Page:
Stephen Harper made an issue of “old-stock Canadians” during the 2015 federal election campaign, but the issue of “Old New West” and the “New New West” has been simmering in the community for some time.
Whether it was the Royal Lancers dances or some community recommendations for city grants (giving thumbs up to newer recipients and nothing to some of the old stalwarts) there were many moments when residents praised or jeered some of the changes in the city – and for that we’ve deemed it to be the Record’s story of the year.
As more and more condos are constructed and younger folks and families move into the Royal City, it’s clear that New Westminster is a city in transition. And with that transition comes clashes between the Old New West and the New New West.
Some newcomers to the Royal City (let’s say, those who may have been here 15 years but weren’t born and raised in the city) are keen on introducing new offerings to the city like PechaKucha nights and farmers markets. While many “old-timers” embrace these great, new offerings, they are often loyal to longstanding traditions – like May Day.
Many of the “newcomers” appreciate the city’s heritage areas and sense of community – but are sometimes ambivalent or downright bewildered by longstanding traditions such as May Day and the Royal Lancers dances.
Earlier this year, city council announced it would not be having the Royal Lancers dances at its annual May Day banquet, a decision that brought longtime citizens, Royal Lancers and members of May Queen’s suites out in droves to plead with council to keep the dance that’s been part of the banquet for more than 100 years. Despite the appeals – and some tears – council stood firm and voted in favour of “modernizing” the banquet by eliminating the dances.
Community members who are loyal to the Royal Lancers dances and the city’s traditions rallied together and organized a community heritage picnic attended by more than 300 people. Having been cut out of the city’s May Day banquet, the group plans to hold the picnic annually and ensure the lancers dances continue in the years ahead.
Behind the scenes, we’ve heard some born-and-raised in New West residents express concerns that newbies don’t “get” some of the traditions that important to them. Some have suggested that growing up in the city, playing on sports teams together for years, practising the May Day dances at school and attending one high school (aside from a couple of smaller independent schools) forges a bond that carries into adulthood – and is a source of pride.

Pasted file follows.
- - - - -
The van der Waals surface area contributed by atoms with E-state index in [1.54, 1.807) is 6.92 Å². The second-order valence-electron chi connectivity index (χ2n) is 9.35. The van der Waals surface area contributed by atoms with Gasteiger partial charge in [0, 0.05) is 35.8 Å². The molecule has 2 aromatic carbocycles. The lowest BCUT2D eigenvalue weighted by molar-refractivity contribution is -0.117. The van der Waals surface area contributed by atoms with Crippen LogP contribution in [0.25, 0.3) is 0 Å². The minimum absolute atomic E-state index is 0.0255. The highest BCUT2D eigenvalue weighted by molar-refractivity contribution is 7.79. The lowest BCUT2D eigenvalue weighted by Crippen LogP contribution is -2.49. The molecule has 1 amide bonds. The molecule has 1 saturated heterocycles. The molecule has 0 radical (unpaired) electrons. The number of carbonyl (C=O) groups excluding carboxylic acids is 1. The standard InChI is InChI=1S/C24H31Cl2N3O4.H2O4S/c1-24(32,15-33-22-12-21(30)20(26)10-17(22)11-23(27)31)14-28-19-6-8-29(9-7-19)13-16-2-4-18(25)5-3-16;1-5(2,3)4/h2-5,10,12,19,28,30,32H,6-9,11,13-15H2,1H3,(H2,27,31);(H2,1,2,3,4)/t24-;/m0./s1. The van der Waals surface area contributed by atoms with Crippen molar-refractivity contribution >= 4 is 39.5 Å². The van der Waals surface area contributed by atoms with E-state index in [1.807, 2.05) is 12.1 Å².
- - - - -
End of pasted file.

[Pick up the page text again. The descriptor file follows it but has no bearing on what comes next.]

Jonathan Cote, a three-term city councillor who started his first year as mayor in 2014, isn’t afraid of change, having brought forward some new ideas such as parklets, moveable tables and chairs in public areas and a new council meeting format. While some may construe his election as being a rejection of “old” New West, we believe he’s politically savvy enough to know he can’t alienate too many residents. It will be interesting to watch what changes Cote and city council make – and don’t make – in their next three years in office.
But city council doesn’t have a monopoly on change, as we’re likely to see in 2016. As 2015 wound to a close, it appeared heritage buffs may once again have to adapt to change to longstanding traditions as the school district was poised to review May Day.
News Story of the Year Runner Up – The year we were ‘wowed’ by public art
From a community mural to Vancouver Biennale sculptural installations, it was an art-filled year in 2015
Looking back, 2015 will go down in history as the year New Westminster was “wowed” by public art.
From smaller public art projects – like the Before I Die, I Want To … chalkboards at Westminster Pier Park, the new community mural on Columbia Street and a summer eco-art project in Moody Park – to the Vancouver Biennale’s three major pieces around New Westminster, it was a year when public art captured the headlines.
Though many raised their eyebrows at the $130,000 price tag for the city’s participation in the Vancouver Biennale, there was no denying that the three works of art it brought into town were headline-getters from the word go.
Public Furniture/Urban Trees made a lower-key arrival in the spring, but Blue Trees got them buzzing in the fall – and, of course, the massive WOW New Westminster boxcar sculpture lit up social media and got the town talking in November.
And never fear, the year of public art is not over yet – discussions are now underway for a public art mural that will adorn the parkade overlooking Western Pier Park.
City councillors have unanimously supported a design featuring birds – but which birds, and how exactly the design will unfold, have yet to be decided.
Stay tuned for more artistic drama in 2016.